Technology is not Neutral

Photo by Matthew Fassnacht on Unsplash

In the final third of Wellers 25 years of ed tech (2020) the quote, “technology is not ethnically or politically neutral” (p. 188) resonated with me. I agree with this comment so completely and yet it is rarely at the forefront of my thinking when developing or instructing an online course. From Weller’s book it seems as though there are two main causes for the biases of technology. The first are the structures of search engines. Second is the human construction of online courses. These points are accentuated when I read articles like Bloomberg’s “Trump Wants $5 Billion from TikTok deal for history project”  where there is a blatant misuse of power and technology to spur biased information.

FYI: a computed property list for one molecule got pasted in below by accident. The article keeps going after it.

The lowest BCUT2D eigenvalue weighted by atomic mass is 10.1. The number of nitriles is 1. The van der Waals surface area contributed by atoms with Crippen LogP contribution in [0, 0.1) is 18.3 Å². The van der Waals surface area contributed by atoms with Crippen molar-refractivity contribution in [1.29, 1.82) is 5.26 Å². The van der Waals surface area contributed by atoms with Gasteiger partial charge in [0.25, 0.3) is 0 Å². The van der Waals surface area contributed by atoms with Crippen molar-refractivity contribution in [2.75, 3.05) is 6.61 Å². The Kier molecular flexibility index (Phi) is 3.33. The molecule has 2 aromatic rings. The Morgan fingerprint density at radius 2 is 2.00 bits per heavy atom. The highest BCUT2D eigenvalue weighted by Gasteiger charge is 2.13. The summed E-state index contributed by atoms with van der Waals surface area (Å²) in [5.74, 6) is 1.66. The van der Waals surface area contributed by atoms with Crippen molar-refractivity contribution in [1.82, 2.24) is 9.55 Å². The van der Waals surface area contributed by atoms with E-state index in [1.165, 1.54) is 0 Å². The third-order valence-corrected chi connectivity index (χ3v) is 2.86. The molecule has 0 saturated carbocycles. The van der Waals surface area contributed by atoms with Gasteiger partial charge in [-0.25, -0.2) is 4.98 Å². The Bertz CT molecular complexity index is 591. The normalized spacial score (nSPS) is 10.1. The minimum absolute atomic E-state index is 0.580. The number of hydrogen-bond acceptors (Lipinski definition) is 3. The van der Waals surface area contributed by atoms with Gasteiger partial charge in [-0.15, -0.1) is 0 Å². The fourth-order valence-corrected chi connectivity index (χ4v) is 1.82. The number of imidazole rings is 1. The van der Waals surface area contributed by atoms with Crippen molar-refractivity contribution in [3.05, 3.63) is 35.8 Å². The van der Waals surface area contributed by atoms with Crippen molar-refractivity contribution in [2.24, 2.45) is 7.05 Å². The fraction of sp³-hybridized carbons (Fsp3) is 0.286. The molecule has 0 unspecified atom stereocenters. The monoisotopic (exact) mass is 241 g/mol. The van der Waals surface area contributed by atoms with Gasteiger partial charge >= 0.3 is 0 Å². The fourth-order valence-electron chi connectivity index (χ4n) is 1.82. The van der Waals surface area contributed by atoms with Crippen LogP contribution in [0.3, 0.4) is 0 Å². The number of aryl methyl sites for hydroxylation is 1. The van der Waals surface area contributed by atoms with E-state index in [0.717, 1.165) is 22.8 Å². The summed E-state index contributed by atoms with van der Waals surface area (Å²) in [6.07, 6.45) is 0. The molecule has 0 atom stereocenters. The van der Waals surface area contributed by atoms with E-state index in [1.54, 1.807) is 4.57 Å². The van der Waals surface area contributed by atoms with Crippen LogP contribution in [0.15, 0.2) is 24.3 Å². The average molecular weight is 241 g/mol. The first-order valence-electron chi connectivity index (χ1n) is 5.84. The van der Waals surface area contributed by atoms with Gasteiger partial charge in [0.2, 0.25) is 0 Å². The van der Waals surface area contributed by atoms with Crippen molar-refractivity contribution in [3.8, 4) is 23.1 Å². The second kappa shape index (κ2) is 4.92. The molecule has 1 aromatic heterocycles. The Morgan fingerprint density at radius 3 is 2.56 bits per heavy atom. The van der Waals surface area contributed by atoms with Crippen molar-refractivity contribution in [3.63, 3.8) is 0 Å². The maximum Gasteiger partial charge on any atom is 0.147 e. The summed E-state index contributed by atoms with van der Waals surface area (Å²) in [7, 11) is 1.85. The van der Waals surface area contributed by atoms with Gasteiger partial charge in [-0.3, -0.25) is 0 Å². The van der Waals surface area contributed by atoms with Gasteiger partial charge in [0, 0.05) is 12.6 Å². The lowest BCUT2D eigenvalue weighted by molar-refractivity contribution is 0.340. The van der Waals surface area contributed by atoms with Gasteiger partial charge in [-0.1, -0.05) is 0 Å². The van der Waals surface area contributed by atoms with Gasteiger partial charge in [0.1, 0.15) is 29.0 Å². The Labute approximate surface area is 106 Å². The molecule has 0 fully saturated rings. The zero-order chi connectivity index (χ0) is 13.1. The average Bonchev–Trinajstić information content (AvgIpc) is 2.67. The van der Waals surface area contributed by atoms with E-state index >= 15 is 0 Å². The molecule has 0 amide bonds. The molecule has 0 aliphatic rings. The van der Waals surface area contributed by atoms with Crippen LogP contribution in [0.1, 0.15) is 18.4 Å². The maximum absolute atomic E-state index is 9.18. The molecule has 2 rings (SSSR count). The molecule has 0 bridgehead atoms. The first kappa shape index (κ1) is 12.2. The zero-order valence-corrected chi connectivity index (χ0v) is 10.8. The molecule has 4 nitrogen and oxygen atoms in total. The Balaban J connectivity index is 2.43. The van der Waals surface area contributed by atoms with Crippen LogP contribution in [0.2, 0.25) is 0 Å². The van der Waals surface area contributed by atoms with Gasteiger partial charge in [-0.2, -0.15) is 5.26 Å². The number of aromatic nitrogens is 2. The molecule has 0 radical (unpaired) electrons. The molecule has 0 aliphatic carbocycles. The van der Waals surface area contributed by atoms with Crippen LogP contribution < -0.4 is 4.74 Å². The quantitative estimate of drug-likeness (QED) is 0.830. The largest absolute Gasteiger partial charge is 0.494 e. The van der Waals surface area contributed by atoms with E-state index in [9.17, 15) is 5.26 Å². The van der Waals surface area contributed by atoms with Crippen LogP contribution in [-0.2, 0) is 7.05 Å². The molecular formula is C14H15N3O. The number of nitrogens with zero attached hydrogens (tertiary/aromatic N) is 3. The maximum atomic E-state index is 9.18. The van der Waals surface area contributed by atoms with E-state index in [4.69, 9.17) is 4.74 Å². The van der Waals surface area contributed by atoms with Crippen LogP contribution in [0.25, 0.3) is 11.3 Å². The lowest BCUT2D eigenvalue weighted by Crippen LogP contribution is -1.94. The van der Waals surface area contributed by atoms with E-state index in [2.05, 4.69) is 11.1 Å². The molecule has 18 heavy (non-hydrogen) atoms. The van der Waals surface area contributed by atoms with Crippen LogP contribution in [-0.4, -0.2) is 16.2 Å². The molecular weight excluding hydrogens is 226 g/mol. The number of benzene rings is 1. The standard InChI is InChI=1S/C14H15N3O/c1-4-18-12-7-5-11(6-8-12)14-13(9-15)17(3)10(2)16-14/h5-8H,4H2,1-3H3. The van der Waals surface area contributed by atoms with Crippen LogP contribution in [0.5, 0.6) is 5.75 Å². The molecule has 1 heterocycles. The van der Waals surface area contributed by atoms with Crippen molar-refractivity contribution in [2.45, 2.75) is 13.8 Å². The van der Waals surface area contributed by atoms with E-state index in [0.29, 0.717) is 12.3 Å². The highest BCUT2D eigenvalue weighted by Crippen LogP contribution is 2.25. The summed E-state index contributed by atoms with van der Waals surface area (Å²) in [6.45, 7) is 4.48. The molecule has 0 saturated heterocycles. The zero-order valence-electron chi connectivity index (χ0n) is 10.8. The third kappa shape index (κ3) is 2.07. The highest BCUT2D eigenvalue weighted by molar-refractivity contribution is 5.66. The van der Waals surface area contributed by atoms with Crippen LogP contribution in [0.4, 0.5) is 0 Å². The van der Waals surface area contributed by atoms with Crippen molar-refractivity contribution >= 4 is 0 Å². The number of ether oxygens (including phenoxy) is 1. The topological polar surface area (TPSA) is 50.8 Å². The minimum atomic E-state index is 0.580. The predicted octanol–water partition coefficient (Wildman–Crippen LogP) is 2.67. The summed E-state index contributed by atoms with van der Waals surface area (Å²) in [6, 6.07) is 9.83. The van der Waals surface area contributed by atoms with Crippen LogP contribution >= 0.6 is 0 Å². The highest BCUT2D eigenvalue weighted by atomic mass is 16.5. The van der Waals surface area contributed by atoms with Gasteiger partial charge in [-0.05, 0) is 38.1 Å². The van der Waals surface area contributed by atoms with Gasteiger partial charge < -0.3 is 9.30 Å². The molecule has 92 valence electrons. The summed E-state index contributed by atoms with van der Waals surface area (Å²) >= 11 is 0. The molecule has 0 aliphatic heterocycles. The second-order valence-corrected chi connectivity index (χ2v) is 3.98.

In his discussion of computer-mediated communications, Weller refers to how the natural process of communication that occured in a university settings needed to be intentionally built into online courses. However, there is the potential for courses developers that are building in these natural processes to provide limited or biased perspectives. In a face-to-face classroom, there would be more natural checks and balances by the opportunities to learn from each others perspectives and experiences. Having an awareness of our own biases and limitations is important when constructing online courses so that our intentional structures don’t unintentionally restrict the learning process or present bias. Could the potential lesson here be to provide more options within online courses to limit our own biases? Or to have teams of course developers?

According to Weller, another cause of bias within technology are the algorithms that promote “polarizing content” (173). Weller is right in pointing out the social responsiblity educators have. As a K-12 teacher there needs to be some safe guards when allowing students to find their own resources. This also emphasizes the importance of teaching skills that would allow students to find and process information online in a critical and thoughtful way.